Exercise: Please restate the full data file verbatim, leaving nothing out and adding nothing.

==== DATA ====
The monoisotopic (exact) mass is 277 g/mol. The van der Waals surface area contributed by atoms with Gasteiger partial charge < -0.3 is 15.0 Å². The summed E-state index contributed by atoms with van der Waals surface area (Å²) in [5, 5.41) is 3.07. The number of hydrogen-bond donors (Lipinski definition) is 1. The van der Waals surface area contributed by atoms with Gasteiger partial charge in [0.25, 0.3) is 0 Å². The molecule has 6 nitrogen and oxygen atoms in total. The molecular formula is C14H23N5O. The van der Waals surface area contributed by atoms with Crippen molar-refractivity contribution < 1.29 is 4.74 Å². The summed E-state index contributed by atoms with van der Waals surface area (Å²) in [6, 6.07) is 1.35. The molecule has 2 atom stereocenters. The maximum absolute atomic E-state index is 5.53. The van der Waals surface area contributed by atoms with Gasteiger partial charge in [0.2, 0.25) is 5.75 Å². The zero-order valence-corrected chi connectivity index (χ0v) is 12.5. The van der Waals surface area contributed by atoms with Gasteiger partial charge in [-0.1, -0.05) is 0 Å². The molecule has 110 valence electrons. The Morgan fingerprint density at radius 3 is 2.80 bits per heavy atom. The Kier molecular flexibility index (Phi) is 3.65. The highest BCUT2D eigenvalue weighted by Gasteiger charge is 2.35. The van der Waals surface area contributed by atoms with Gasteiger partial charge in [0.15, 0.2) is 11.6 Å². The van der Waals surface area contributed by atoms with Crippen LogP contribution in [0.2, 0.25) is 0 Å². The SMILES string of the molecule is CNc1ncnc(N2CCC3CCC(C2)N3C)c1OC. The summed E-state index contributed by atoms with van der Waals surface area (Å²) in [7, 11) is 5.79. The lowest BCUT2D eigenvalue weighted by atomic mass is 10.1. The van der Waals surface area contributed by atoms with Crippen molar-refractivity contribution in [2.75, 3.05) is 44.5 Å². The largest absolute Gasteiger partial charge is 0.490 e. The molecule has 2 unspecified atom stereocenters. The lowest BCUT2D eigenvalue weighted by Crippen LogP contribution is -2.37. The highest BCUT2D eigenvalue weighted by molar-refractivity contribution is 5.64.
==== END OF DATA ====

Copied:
The monoisotopic (exact) mass is 277 g/mol. The van der Waals surface area contributed by atoms with Gasteiger partial charge < -0.3 is 15.0 Å². The summed E-state index contributed by atoms with van der Waals surface area (Å²) in [5, 5.41) is 3.07. The number of hydrogen-bond donors (Lipinski definition) is 1. The van der Waals surface area contributed by atoms with Gasteiger partial charge in [0.25, 0.3) is 0 Å². The molecule has 6 nitrogen and oxygen atoms in total. The molecular formula is C14H23N5O. The van der Waals surface area contributed by atoms with Crippen molar-refractivity contribution < 1.29 is 4.74 Å². The summed E-state index contributed by atoms with van der Waals surface area (Å²) in [6, 6.07) is 1.35. The molecule has 2 atom stereocenters. The maximum absolute atomic E-state index is 5.53. The van der Waals surface area contributed by atoms with Gasteiger partial charge in [0.2, 0.25) is 5.75 Å². The zero-order valence-corrected chi connectivity index (χ0v) is 12.5. The van der Waals surface area contributed by atoms with Gasteiger partial charge in [-0.1, -0.05) is 0 Å². The molecule has 110 valence electrons. The Morgan fingerprint density at radius 3 is 2.80 bits per heavy atom. The Kier molecular flexibility index (Phi) is 3.65. The highest BCUT2D eigenvalue weighted by Gasteiger charge is 2.35. The van der Waals surface area contributed by atoms with Gasteiger partial charge in [0.15, 0.2) is 11.6 Å². The van der Waals surface area contributed by atoms with Crippen LogP contribution in [0.2, 0.25) is 0 Å². The SMILES string of the molecule is CNc1ncnc(N2CCC3CCC(C2)N3C)c1OC. The summed E-state index contributed by atoms with van der Waals surface area (Å²) in [7, 11) is 5.79. The lowest BCUT2D eigenvalue weighted by atomic mass is 10.1. The van der Waals surface area contributed by atoms with Crippen molar-refractivity contribution in [2.75, 3.05) is 44.5 Å². The largest absolute Gasteiger partial charge is 0.490 e. The molecule has 2 unspecified atom stereocenters. The lowest BCUT2D eigenvalue weighted by Crippen LogP contribution is -2.37. The highest BCUT2D eigenvalue weighted by molar-refractivity contribution is 5.64.